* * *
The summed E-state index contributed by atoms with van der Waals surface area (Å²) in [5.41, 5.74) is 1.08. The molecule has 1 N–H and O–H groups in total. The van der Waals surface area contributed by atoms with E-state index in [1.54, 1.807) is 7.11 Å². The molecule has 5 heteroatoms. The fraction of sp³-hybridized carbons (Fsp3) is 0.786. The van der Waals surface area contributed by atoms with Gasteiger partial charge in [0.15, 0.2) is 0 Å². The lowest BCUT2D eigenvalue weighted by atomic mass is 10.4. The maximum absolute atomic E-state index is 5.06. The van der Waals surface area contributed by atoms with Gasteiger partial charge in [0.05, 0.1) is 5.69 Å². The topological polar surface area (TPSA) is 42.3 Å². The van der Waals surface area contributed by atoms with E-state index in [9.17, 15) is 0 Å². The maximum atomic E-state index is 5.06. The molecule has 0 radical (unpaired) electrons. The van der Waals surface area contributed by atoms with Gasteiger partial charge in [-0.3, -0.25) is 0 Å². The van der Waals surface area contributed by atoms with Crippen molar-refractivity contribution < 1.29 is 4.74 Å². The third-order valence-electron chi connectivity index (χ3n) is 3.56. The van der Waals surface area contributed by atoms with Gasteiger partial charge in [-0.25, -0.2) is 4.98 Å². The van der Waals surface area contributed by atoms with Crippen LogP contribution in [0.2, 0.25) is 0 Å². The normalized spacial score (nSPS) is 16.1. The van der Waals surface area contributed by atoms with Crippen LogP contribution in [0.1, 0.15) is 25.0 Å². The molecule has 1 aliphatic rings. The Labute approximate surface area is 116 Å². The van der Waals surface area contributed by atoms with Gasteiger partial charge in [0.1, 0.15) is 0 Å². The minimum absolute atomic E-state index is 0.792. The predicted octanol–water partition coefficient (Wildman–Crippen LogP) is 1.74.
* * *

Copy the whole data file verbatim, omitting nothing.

The summed E-state index contributed by atoms with van der Waals surface area (Å²) in [5.41, 5.74) is 1.08. The molecule has 1 N–H and O–H groups in total. The van der Waals surface area contributed by atoms with E-state index in [1.54, 1.807) is 7.11 Å². The molecule has 5 heteroatoms. The fraction of sp³-hybridized carbons (Fsp3) is 0.786. The van der Waals surface area contributed by atoms with Gasteiger partial charge in [0.15, 0.2) is 0 Å². The lowest BCUT2D eigenvalue weighted by atomic mass is 10.4. The maximum absolute atomic E-state index is 5.06. The van der Waals surface area contributed by atoms with Gasteiger partial charge in [0.05, 0.1) is 5.69 Å². The topological polar surface area (TPSA) is 42.3 Å². The van der Waals surface area contributed by atoms with E-state index in [9.17, 15) is 0 Å². The maximum atomic E-state index is 5.06. The molecule has 0 radical (unpaired) electrons. The van der Waals surface area contributed by atoms with Gasteiger partial charge in [-0.3, -0.25) is 0 Å². The van der Waals surface area contributed by atoms with Crippen molar-refractivity contribution < 1.29 is 4.74 Å². The third-order valence-electron chi connectivity index (χ3n) is 3.56. The van der Waals surface area contributed by atoms with Gasteiger partial charge in [-0.25, -0.2) is 4.98 Å². The van der Waals surface area contributed by atoms with Crippen LogP contribution in [0.2, 0.25) is 0 Å². The normalized spacial score (nSPS) is 16.1. The van der Waals surface area contributed by atoms with Crippen LogP contribution in [0.1, 0.15) is 25.0 Å². The molecule has 1 aliphatic rings. The Labute approximate surface area is 116 Å². The van der Waals surface area contributed by atoms with Gasteiger partial charge in [0.1, 0.15) is 0 Å². The minimum absolute atomic E-state index is 0.792. The predicted octanol–water partition coefficient (Wildman–Crippen LogP) is 1.74.